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Choosing A New Area Rug Part 2: Rules For Every Room

When it comes to choosing a new area rug, there are so many guidelines, opinions, and tidbits of advice out there that the prospect of buying one can feel much more daunting than it actually is. This series aims to collect and distill some of the conventional wisdom about how to find the perfect rug. Today, I’m taking it room by room and taking a look at the rules that apply to buying an area rug for a specific space.

Living Room

Having all your furniture entirely on the rug gives the whole set a cohesive, intimate appearance you won't get from any other setup (by Heather Garrett Design)
Having all your furniture entirely on the rug gives the whole set a cohesive, intimate appearance you won’t get from any other setup (by Heather Garrett Design)

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The living room is easily the most difficult room to pair with an area rug for the simple reason that all living rooms are different – both in size and shape and in terms of what furniture you’re using. There’s also more than a little disagreement between designers about the “right” way to do it. That said, the first thing you need to do is figure out the dimensions of the space and the furniture that will be sitting on the rug. You want the rug to be oriented to the room, so the rug is longest where the room is longest and the two flow together. It should also large enough for your main cluster of furniture to be at least partially on top of it, and at least six inches wider than your sofa on both sides. In a larger room, you probably won’t have to worry about a border along the edge of the room, but in a smaller space, you want to make sure you have 18 inches of floor showing all the way around the room.

You can get away with centering a small, colorful or boldly patterned rug underneath your coffee table, but unless it will fit at least half way underneath your sofa, keep the other feet off it!
You can get away with centering a small, colorful rug underneath your coffee table, but unless it will fit at least half way underneath your sofa, keep everything but the table off it!

Now, the big debate when it comes to rugs in the living room is: feet on, feet off, or half on/half off, but there isn’t really one definitive right way (though don’t tell anyone I said so!). Placing all your furniture completely on the rug creates a clearly defined conversation area. Having only the front two feet on leaves the area more loosely associated. A half on/half off style generally works better when the sofa is closer to the wall (as it’s a little harder to tell that it doesn’t go all the way back), but in a larger space it can make the rug look undersized. And remember, “half on” means the rug is at least half way under the sofa, not that the feet are just barely touching – a rug where all your furniture only barely fits will simply look too small. Many designers pooh-pooh the idea of having a small (“postage stamp”) rug centered beneath the coffee table and not touching any of the other furniture, but this is an option if you’re on a tight budget, and can add a nice splash of visual interest. Above all, though, it’s important to be consistent: whatever you decide to do, make sure all your furniture has the same number of feet on the rug, and that they’re spaced more or less the same distance in; it’ll help make the arrangement look more intentional.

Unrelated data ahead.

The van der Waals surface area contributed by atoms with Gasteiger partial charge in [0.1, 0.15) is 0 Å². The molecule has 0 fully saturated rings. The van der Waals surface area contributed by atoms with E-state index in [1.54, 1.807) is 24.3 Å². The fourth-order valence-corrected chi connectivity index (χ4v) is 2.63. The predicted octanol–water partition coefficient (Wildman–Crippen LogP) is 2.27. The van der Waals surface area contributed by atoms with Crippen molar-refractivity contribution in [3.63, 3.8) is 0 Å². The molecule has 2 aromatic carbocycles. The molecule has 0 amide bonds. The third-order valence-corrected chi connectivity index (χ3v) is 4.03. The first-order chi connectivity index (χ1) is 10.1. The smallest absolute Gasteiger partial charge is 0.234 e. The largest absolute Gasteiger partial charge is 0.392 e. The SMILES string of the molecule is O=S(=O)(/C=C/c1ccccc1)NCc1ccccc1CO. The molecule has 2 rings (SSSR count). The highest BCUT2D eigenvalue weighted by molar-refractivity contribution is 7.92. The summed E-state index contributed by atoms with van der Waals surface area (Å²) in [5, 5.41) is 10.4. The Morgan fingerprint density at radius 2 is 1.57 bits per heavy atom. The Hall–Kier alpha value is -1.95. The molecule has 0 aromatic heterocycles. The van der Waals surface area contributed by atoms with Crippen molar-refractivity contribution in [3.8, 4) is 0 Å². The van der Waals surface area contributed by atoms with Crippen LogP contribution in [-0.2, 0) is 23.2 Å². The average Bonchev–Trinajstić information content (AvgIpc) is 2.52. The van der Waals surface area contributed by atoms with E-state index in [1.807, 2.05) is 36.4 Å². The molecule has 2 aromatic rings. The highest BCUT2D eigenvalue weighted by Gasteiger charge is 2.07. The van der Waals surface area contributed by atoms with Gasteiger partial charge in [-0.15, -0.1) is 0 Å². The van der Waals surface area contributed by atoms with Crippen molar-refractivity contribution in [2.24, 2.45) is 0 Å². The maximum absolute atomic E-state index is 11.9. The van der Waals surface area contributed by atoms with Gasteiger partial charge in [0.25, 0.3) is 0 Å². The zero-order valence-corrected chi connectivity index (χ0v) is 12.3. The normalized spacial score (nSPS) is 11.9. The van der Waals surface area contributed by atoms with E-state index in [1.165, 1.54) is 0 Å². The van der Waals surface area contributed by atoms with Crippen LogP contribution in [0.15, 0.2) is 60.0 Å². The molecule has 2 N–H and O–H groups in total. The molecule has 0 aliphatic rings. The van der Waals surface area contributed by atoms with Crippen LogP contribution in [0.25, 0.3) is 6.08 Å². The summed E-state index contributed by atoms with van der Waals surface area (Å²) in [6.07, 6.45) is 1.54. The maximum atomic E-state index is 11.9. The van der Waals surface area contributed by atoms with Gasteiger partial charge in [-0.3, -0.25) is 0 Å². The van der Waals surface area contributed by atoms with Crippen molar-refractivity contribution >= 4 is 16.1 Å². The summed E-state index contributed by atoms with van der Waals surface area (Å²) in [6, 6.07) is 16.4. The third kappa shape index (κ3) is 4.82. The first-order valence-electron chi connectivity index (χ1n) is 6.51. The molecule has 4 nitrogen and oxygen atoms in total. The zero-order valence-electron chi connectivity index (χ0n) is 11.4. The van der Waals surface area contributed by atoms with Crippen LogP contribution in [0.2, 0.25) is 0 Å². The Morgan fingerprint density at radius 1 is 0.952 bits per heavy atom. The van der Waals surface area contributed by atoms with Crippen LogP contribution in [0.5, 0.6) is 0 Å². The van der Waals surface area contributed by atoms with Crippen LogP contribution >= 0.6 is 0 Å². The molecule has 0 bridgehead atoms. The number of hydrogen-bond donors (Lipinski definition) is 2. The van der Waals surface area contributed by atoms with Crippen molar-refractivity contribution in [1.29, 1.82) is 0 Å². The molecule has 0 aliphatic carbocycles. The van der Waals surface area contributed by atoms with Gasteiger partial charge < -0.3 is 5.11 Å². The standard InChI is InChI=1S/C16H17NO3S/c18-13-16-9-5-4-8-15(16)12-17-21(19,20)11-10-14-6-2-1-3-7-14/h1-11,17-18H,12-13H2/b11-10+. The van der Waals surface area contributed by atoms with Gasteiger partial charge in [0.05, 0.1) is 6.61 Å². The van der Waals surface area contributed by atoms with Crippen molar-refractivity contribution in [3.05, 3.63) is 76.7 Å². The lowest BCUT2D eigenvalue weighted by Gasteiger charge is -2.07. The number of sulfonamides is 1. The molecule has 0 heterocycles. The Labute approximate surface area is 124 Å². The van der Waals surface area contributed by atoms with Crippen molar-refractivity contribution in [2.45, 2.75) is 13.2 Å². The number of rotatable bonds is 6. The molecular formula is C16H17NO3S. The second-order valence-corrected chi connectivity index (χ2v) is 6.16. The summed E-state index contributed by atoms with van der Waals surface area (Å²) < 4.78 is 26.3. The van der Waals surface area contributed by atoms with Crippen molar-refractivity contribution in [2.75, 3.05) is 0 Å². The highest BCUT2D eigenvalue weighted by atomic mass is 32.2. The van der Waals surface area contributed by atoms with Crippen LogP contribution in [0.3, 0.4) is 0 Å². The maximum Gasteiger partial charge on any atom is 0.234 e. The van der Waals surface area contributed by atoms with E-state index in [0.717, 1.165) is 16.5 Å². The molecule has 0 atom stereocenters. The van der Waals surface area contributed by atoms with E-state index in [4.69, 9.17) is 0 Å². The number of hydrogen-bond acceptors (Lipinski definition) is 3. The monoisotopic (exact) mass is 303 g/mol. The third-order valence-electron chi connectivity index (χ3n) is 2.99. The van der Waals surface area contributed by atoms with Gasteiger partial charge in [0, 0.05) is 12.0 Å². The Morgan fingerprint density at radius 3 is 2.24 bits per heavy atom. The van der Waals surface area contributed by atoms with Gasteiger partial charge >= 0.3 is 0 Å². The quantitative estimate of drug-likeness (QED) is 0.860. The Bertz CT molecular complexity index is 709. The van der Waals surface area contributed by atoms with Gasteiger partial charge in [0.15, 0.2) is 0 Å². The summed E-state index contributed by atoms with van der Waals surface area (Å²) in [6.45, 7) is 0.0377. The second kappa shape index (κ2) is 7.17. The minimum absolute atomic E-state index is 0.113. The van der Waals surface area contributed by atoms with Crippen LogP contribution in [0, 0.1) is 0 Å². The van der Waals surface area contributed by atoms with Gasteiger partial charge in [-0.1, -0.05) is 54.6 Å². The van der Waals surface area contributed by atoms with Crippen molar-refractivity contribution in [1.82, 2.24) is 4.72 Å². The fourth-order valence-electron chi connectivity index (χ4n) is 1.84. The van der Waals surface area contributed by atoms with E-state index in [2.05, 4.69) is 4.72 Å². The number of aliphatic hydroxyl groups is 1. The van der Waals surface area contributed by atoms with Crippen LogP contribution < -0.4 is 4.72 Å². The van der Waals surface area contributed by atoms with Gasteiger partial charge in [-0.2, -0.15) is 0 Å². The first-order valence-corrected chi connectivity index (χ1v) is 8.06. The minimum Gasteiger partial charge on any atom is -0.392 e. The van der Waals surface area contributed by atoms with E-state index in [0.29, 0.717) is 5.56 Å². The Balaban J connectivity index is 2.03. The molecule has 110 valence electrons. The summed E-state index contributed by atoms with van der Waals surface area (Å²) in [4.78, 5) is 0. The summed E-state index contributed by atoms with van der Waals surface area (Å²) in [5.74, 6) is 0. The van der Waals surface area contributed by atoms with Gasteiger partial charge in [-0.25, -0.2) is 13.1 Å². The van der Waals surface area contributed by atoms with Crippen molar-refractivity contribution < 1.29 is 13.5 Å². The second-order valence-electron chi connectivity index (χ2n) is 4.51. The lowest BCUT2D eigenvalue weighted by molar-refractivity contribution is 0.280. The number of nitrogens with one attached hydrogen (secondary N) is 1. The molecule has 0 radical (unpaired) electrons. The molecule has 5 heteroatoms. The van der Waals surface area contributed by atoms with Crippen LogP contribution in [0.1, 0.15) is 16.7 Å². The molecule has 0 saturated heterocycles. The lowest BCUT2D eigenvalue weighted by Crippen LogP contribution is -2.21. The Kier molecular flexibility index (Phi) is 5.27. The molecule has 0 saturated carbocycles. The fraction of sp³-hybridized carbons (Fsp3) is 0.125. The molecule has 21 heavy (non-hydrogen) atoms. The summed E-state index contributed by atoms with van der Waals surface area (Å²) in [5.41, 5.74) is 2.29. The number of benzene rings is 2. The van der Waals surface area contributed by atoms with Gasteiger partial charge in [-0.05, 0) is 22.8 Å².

Great Room

The area rugs in this wide, open greatroom keep each group of furniture from feeling adrift, while the matching color schemes of the rugs help give the whole space a unified appearance (by Rodriguez Studio Architecture)
The area rugs in this wide, open great room keep each group of furniture from feeling adrift, while the matching color schemes of the rugs help give the whole space a unified appearance (by Rodriguez Studio Architecture)

If choosing a rug is a bit problematic for your average living space, in a very large great room or other big, undivided space like a loft, it’s positively imperative. Because there aren’t walls to divvy up your space, you have to rely entirely on area rugs to do the job. Each rug should define its own space, usually a main living room set, a separate conversation or game area, and maybe a dining space. Ideally here you want all your furniture to sit entirely on top of the rug, leaving  several inches of floor visible between each rug. Exactly how much space will depend on the constraints of the room, of course, but this small gap helps keep each zone distinct. That said, look for rugs in the same general color scheme. They don’t have to be the same rug or even in matching patterns, but carrying variations of the same color throughout each zone of a great room will give the whole space a nice visual unity.